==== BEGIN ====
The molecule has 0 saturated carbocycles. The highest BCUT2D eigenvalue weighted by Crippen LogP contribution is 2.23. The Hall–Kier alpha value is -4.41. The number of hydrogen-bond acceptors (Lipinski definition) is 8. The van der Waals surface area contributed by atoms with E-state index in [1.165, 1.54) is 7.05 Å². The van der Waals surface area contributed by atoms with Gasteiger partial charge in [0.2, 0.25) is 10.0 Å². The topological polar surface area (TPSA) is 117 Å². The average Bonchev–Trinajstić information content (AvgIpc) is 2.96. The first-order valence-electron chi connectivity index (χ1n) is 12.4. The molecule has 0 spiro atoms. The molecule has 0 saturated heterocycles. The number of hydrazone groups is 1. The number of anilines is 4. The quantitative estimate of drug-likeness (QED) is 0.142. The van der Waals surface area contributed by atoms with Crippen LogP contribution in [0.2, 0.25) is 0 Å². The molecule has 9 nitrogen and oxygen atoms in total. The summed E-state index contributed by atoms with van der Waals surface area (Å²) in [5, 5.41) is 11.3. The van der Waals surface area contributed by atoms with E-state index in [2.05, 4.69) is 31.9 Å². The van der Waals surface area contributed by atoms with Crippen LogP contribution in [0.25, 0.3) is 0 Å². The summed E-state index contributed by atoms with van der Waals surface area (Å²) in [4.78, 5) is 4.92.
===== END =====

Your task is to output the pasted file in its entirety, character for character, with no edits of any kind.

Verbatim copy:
The molecule has 0 saturated carbocycles. The highest BCUT2D eigenvalue weighted by Crippen LogP contribution is 2.23. The Hall–Kier alpha value is -4.41. The number of hydrogen-bond acceptors (Lipinski definition) is 8. The van der Waals surface area contributed by atoms with E-state index in [1.165, 1.54) is 7.05 Å². The van der Waals surface area contributed by atoms with Gasteiger partial charge in [0.2, 0.25) is 10.0 Å². The topological polar surface area (TPSA) is 117 Å². The average Bonchev–Trinajstić information content (AvgIpc) is 2.96. The first-order valence-electron chi connectivity index (χ1n) is 12.4. The molecule has 0 spiro atoms. The molecule has 0 saturated heterocycles. The number of hydrazone groups is 1. The number of anilines is 4. The quantitative estimate of drug-likeness (QED) is 0.142. The van der Waals surface area contributed by atoms with Crippen LogP contribution in [0.2, 0.25) is 0 Å². The molecule has 9 nitrogen and oxygen atoms in total. The summed E-state index contributed by atoms with van der Waals surface area (Å²) in [5, 5.41) is 11.3. The van der Waals surface area contributed by atoms with E-state index in [2.05, 4.69) is 31.9 Å². The van der Waals surface area contributed by atoms with Crippen LogP contribution in [0.25, 0.3) is 0 Å². The summed E-state index contributed by atoms with van der Waals surface area (Å²) in [4.78, 5) is 4.92.